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Tuesday, September 13, 2016

Review: A Song to Take the World Apart by Zan Romanoff



Blurb from Goodreads:
What if you could make someone love you back, just by singing to them?

Hanging out with Chris was supposed to make Lorelei’s life normal. He’s cooler, he’s older, and he’s in a band, which means he can teach her about the music that was forbidden in her house growing up. Her grandmother told her when she was little that she was never allowed to sing, but listening to someone else do it is probably harmless— right?

The more she listens, though, the more keenly she can feel her own voice locked up in her throat, and how she longs to use it. And as she starts exploring the power her grandmother never wanted her to discover, influencing Chris and everyone around her, the foundations of Lorelei’s life start to crumble. There’s a reason the women in her family never want to talk about what their voices can do.

And a reason Lorelei can’t seem to stop herself from singing anyway.  
My Review:
 
This started off so good!  I really liked the feel of this when I first started reading it but that feeling was a bit misleading.  I liked Lorelei as a Sophomore with a crush on Chris, the lead singer of a local band (and a Senior at her high school).  I liked her anticipation of going to shows and of little interactions with Chris in the hallway.  The real problem with this book was when the magical realism started to happen. This book is loosely based and/or has elements of the Sirens myth and when those elements started becoming a part of the story, they were not explained well enough/described with sufficient accuracy as so to actually be interesting or a realistic narrative.  Still, even considering that, I liked this more than most probably will. I really liked Lorelei and her twin brothers, Nik and Jens.  They were well flushed out characters for me and I liked reading about their lives without any of the mythology. I seriously wish this had just been a straight up contemporary YA -- trying to infuse the paranormal/mythology just muddied it up and, ultimately, didn't help this book.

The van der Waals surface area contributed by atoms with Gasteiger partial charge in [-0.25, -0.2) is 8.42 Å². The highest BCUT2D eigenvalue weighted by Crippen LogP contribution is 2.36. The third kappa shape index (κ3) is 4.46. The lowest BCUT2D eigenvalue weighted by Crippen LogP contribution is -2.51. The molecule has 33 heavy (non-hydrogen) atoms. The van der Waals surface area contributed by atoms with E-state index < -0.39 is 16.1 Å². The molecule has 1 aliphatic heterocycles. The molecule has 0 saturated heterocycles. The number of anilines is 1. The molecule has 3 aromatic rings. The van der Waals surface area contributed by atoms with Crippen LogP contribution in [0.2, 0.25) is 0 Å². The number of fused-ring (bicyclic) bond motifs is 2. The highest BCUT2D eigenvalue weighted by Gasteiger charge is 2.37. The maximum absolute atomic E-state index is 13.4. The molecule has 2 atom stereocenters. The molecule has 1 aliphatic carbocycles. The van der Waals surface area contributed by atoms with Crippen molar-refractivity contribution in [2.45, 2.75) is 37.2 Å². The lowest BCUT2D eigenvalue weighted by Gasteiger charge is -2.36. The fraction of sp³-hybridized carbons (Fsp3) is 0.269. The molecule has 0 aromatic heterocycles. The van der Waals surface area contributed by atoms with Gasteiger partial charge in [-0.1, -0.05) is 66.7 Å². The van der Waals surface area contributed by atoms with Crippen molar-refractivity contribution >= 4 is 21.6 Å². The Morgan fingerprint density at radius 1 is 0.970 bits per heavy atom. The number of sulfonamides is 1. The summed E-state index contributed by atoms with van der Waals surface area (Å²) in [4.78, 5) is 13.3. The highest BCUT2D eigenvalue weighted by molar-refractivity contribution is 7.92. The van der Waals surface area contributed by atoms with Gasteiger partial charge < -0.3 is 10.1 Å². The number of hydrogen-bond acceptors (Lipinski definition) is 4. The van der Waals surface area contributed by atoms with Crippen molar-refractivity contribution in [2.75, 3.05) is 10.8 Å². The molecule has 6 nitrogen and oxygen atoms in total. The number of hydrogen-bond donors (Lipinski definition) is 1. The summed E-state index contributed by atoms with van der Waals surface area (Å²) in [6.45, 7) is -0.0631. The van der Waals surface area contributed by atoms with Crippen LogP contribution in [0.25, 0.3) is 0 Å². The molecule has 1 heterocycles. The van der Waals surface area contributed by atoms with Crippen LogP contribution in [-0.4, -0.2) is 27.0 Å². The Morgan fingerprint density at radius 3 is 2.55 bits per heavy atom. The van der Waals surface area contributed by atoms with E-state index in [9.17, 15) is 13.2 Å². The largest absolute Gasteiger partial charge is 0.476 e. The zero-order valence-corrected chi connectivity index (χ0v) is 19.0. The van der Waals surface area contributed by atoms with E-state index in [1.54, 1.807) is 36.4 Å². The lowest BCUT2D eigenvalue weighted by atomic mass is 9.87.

I think this book is described a contemporary YA with magical realism -- that is fairly accurate but I'm not sure to what I would compare this.  I did have definite vibes of both Kissing Ted Callahan (and Other Guys) by Amy Spalding (LA + band vibes) and My Soul to Take by Rachel Vincent (not knowing what you are/paranormal vibes) so you may want to give this a try if you're a fan of either.  A Song to Take the World Apart comes out today September 13, 2016, and you can purchase HERE.
She didn't recognize the gentle lick of warmth in her belly as want. She only knew that it was unfamiliar, the way the sensation lit her up. That was the day she discovered why they call it longing: because desire is full of distance and unfilled space.

14 comments:

  1. From the blurb it sounded like it could be odd or really good. Sounds like it's a mix. I can't decide if I'm interested or not ...

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  2. I'm so interested in the story the way you described it but it stinks the mythology part wasn't explained enough. Still I think I might add it. Great review!